The anti-inflammatory effects of asparagus are intensified by the presence of several flavanoids including quercetin, rutin, kaempherol and osprhamnetin. Chronic inflammation is implicated in a number of diseases including diabetes and heart disease, among others.
Asparagus are a source of a compound called inulin. Inulin is a type of carbohydrate known as a prebiotic. Prebiotics do not get broken down in the first part of our digestive tract, and pass undigested to our large intestines. Once there, inulin serves as an excellent food source for certain types of healthy bacteria or probiotics.
The sulfur-containing amino acids in asparagus when metabolized give urine a distinctive smell. Scientists have debated whether only some people can metabolize the compounds to produce the offensive odor or if everyone produces the compounds but only some people can detect the odor. A 2010 study found that variation in production of the off smell and in the ability to detect the odor. It is believed that most people produce the odor but only about a quarter of the population have the genes required to smell it.
Selection and Storage
Although asparagus are harvested from mid February through July, they are at their peak April – June.
When making your asparagus selection, choose larger stalks (these come from younger, heartier plants). Stalks should be firm, yet tender, with deep green or purplish compact tips. Make sure to keep an eye out for asparagus with ends that are too sandy or woody, as this will negatively influence taste.
Asparagus should be stored in the crisper drawer of the refrigerator with the ends wrapped in a damp paper towel. Although asparagus stored this way can keep for up to five days, asparagus are at their freshest and most flavorful during the first 48 hours after purchase.
Before enjoying your asparagus, rinse in cool water and snap off the tough ends at their natural breaking point. If the tips are slightly wilted, freshen them up by soaking in cold water. If you are preparing white asparagus, make sure to peel each stalk completely before cooking. Unlike its green counterpart, white asparagus needs to be cooked until completely tender.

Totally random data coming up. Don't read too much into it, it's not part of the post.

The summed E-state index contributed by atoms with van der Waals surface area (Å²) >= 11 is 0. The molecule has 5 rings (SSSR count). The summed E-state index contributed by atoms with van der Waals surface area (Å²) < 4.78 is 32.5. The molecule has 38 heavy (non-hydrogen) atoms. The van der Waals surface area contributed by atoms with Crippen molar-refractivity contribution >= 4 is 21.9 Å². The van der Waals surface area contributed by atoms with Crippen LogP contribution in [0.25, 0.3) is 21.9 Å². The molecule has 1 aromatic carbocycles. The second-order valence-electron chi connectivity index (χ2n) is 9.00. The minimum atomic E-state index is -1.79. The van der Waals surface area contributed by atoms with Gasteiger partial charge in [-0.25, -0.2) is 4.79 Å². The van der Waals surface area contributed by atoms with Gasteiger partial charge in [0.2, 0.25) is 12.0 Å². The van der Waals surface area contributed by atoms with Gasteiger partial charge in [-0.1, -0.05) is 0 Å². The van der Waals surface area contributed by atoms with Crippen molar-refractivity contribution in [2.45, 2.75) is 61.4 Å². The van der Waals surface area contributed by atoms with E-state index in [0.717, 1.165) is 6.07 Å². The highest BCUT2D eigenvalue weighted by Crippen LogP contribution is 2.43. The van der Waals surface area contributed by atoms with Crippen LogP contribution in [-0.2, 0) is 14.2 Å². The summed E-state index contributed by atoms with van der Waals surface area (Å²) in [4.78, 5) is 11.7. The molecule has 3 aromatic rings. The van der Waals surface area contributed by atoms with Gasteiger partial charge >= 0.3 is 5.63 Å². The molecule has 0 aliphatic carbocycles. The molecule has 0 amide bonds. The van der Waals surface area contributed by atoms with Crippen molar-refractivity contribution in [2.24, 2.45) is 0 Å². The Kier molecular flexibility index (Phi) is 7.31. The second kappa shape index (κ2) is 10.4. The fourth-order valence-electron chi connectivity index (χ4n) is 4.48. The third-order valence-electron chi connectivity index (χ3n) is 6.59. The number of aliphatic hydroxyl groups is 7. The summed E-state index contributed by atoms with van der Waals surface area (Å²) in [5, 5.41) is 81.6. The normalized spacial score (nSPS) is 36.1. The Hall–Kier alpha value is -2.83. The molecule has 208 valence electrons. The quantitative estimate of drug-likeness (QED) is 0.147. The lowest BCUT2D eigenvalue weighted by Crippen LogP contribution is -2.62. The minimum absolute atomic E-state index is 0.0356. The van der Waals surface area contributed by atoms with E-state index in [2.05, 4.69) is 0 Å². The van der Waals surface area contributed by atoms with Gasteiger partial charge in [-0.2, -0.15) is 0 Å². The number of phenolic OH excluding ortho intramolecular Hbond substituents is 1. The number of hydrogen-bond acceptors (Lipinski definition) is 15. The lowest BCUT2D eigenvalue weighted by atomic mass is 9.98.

Asparagus are delicious lightly steamed and served with a dash of pepper, salt and lemon or tossed in a stir-fry. Asparagus is an ideal companion with pasta and adds color to an omelet.
If serving in a salad, blanch the asparagus first by steaming until firm then dunk in cold water to stop the cooking process. Drain, chill and then serve with humus or chopped in a fresh summer salad.
Asparagus are often used as a companion plant for tomatoes. The tomato plant repels the asparagus beetle while asparagus repel some harmful root nematodes that affect tomato plants.
On a day where the temperature exceeds 90 degrees, an asparagus plant can grow ten inches in a 24 hour period.
David H. Rahm, M.D. is the founder and medical director of The Wellness Center, a medical clinic located in Long Beach, CA. Dr. Rahm is also president and medical director of VitaMedica. Dr. Rahm is one of a select group of conventional medical doctors who have education and expertise in functional medicine and nutritional science. Over the past 20 years, Dr. Rahm has published articles in the plastic surgery literature and educated physicians about the importance of good peri-operative nutrition.